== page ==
While efforts to save a Boy Scouts camp in Ovid fell short, local campers are devastated by the announced sale.
The 300-acre property along Seneca Lake is for sale, according to the Seneca Waterways Council. The camp includes waterfront access, hiking trails, and campsites with tents and lean-tos.
“A lot of my memories are right here in this space, this parade field,” said Matt Uttaro, who is reminiscing about his time as a young camper at Babcock-Hovey BSA Camp in Ovid.
“I’ve been coming to this camp for over a decade now. The best memories I have here is just being in the dining hall during meals with people and going out on the lake in a speed boat. There’s a lot of great things that I don’t think I would have been able to do; I’ve never been on a boat outside of this camp.”
Camp Babcock-Hovey to be sold, Scouting community reacts (video)
Uttaro and his friends are processing the news that this land is being put on the market for sale and its future is uncertain.
“To be 100% honest it’s been pretty emotionally hard,” he continued. “This camp easily made me who I am.”
“I’m disappointed with the camp being sold and also just sad,” added former camper Noah Ingalls. “I don’t know what I’m gonna do without this place.”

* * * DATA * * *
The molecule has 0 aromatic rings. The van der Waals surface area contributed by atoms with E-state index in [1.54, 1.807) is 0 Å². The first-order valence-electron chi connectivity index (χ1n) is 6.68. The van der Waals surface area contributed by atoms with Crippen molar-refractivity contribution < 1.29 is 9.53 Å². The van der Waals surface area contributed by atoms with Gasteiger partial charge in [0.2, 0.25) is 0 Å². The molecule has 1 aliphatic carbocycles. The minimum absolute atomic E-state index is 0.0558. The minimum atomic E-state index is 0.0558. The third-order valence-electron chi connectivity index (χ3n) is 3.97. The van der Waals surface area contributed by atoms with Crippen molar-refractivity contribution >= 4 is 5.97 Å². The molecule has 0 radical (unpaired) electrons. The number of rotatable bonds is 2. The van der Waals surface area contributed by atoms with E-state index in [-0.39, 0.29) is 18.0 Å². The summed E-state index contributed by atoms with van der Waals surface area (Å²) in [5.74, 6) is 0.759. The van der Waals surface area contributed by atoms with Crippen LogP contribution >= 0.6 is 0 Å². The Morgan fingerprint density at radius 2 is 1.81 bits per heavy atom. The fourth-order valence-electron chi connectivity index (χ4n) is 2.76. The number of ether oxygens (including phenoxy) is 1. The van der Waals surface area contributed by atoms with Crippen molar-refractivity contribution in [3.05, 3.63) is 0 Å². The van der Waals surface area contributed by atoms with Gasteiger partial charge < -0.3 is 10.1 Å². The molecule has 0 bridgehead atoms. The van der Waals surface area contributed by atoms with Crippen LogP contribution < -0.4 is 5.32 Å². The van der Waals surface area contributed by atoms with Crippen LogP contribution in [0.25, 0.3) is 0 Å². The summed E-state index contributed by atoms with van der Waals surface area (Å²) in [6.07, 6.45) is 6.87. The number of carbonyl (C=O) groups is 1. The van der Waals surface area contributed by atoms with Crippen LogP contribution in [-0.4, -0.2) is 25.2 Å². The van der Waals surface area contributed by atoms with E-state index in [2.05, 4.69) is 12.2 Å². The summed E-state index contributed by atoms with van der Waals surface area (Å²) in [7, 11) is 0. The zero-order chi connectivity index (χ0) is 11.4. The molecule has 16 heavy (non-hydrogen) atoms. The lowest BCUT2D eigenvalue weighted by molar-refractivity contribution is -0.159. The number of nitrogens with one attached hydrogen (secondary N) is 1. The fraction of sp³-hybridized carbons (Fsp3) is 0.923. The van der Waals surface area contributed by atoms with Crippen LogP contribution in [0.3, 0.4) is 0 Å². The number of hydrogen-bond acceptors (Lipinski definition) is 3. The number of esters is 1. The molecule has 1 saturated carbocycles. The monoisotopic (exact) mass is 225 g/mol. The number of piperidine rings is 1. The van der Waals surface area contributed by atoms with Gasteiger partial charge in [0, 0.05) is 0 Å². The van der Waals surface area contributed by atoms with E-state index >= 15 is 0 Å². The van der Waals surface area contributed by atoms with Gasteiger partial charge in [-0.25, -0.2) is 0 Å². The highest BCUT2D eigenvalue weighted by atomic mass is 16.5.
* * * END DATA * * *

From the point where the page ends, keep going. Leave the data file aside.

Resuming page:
“Camp Babcock-Hovey is more than just a home,” said Camp Properties Committee Chairman, Matthew Crance. “It’s a family. And it’s a family that is hurting right now with the potential sale of this.”
One of the people tasked with making the decision is Stephen Hoitt, executive director of the Seneca Waterways Council. That’s the local affiliate of Boy Scouts of America. As BSA settles lawsuits brought through claims of sexual assault and moves through bankruptcy local affiliates like Seneca Waterways has a role.
Hoitt explained that sub-organizations like his have the opportunity to settle the bankruptcy, which in his region comes with an $8,000,000 price tag.
“For us, the only real way for us to participate is to sell an asset,” Hoitt said.
The asset that made sense to put on the market, he says, is Camp Babcock-Hovey. Hoitt said the multi-million dollar obligation to participate in the bankruptcy was necessary to support child abuse victims dating back to 1938.
“All of the alumni, we just absolutely adore that property and so sadly, nobody wants to get rid of the camps because they are absolute gems and it’s a beautiful resource,” he added. “But we’re also obligated to what we do to help support victims so we want to do something there that is appropriate as well.”
Through it all, Uttaro says, he still has hope that his childhood home away from home will be preserved, if whoever ends up buying it has a similar vision.
“A donor buys it and leases it to scouting at a low rate and we can still come back and operate this as a scout camp, that’s the best-case scenario I’m seeing right now.”
Rebecca is a veteran multimedia journalist serving as one of our core reporters in the Finger Lakes region. She is responsible for telling stories that matter to every day Upstate New Yorkers. Have a question or lead? Send it to [email protected].